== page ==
"In my hoop dance, I tell my own story. The first hoop is me being born," Starr illustrates. "The animals, the shapes, the creatures represent all the different stages of my life … everything I went through to be here today. The last and final creation represents my future goals — that person I am becoming." Starr continues to add more hoops as she experiences new things. She aims to build positive bridges by encouraging understanding amongst different cultures.
Education, an Essential Part of The Journey
Dispelling misinformation about her people is Starr's life and career goal as a performer, educator and cultural interpreter. The hoop is her vehicle as an artist, but also she has advanced her knowledge through formal education. "The indigenous culture was something I was passionate about. No one in my mother's family had ever attended college or thought about college, so it was a new process to figure out on my own."
For many Native Americans, this is the case. Starr's perseverance serves as an example for all post-secondary degree hopefuls. Data indicates only 16% of Native Americans attain a bachelor's degree. Starr earned an associate degree and bachelor's degree in Lakota Studies. "I do feel the way to move forward and to move positively to create change is to educate myself, so I can educate others on our indigenous culture. We can get rid of those stereotypes and get rid of that incorrect information." She feels it is essential to continually learn about her heritage and encourage others to do the same.
Once Starr realized educating others was her path, she started presenting to various groups.
For the past eight summers, Starr delivered performances and education to crowds at the Crazy Horse Memorial and Mount Rushmore National Park. She says these opportunities are fantastic because she reaches people from all over the world. One observer of her hoop dancing performance wrote in a blog: "Watching this determined woman show the world who she is, where she comes from and what she wants for her people is a profound and wonderful experience."
Starr addresses common questions from park visitors: "I realize there is a lot of misunderstanding and a lot of stereotypes [about Native Americans]. I still have people come up to me today, and they believe that Native American's don't exist anymore." Starr pauses, thinks and says, "I ask myself, 'Why do they think that?' Maybe it's how we are portrayed in the media, in education, or maybe just generally. I know that it starts very young. I've had kindergartners and first graders who think that we [Native Americans] still live in tipis, and we still hunt buffalo."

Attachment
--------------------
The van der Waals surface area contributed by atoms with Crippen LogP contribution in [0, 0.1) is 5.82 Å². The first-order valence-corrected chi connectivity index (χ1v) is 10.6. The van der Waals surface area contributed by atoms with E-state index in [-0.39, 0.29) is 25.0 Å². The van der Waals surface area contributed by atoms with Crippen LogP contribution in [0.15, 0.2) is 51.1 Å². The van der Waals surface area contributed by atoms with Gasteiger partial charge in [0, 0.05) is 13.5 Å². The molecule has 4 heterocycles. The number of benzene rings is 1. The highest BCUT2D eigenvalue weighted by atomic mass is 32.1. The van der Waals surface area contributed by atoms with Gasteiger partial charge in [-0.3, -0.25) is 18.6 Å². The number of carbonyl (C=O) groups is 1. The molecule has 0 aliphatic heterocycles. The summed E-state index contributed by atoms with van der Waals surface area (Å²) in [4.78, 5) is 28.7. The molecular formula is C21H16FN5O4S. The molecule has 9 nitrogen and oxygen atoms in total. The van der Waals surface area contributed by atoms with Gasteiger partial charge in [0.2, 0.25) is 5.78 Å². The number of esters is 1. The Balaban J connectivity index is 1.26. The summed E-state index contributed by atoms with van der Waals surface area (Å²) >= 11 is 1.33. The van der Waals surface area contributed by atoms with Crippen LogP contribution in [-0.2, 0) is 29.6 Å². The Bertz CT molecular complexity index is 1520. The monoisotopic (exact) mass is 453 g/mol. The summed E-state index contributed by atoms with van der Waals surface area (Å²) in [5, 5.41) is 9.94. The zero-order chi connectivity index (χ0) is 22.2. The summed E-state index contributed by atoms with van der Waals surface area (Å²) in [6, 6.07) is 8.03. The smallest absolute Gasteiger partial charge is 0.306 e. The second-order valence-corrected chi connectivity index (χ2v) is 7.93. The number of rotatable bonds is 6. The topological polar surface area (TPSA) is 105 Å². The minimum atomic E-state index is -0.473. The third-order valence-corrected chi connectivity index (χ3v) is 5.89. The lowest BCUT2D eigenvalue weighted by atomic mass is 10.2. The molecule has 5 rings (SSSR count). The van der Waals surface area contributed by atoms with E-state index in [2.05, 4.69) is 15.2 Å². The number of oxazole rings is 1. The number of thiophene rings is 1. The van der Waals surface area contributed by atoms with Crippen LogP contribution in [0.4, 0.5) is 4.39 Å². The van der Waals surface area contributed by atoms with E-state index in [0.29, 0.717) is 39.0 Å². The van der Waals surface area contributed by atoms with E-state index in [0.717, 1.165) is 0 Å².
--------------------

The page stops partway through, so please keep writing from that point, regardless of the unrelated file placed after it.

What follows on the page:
One of Starr's goals as an artist is to recognize and refine the misinformation about the indigenous community through performing and speaking on behalf of her people. The South Dakota Arts Council's Artist Residency program provides Starr the chance to work in schools and organizations to build positive bridges through education and bring Natives and non-Natives together. Starr expands, "I want to create change in a positive way. I want to show people what an indigenous person is in today's day and age."
Recently, Starr visited St. Joseph's Indian School to work with students in all grades. During her week at the school, she taught the hoop dance and talked about Lakota culture and misinformation. "I try to explain [to students] that not every Native American family has traditional culture, language, stories or dance [because] a lot of that is lost. I explain what happened leading up to this. There was a time when the U.S. government made our traditional culture and its practice illegal, [but] even though it has been lost, it doesn't matter what kind of family you come from. It is now time to reconnect with that culture. You can be the first one to pick that culture up, the first one to practice that culture and the first to pass it on."
Starr couples this message of cultural revitalization with examples of her own experiences. Through hard work and education, Starr has learned to bead, work with parfleche, and make hand drums. "I want to be a good role model for Native Americans," she insists, "even though you don't have this [culture] in your family — you could be the first one — you can self-motivate yourself to do that. You can create change, too."
Finally, it is essential for Starr that people understand that Native Americans are not gone; they are not a people of the past. "We are a living breathing culture … we adapt, we evolve, we change as we move forward through time."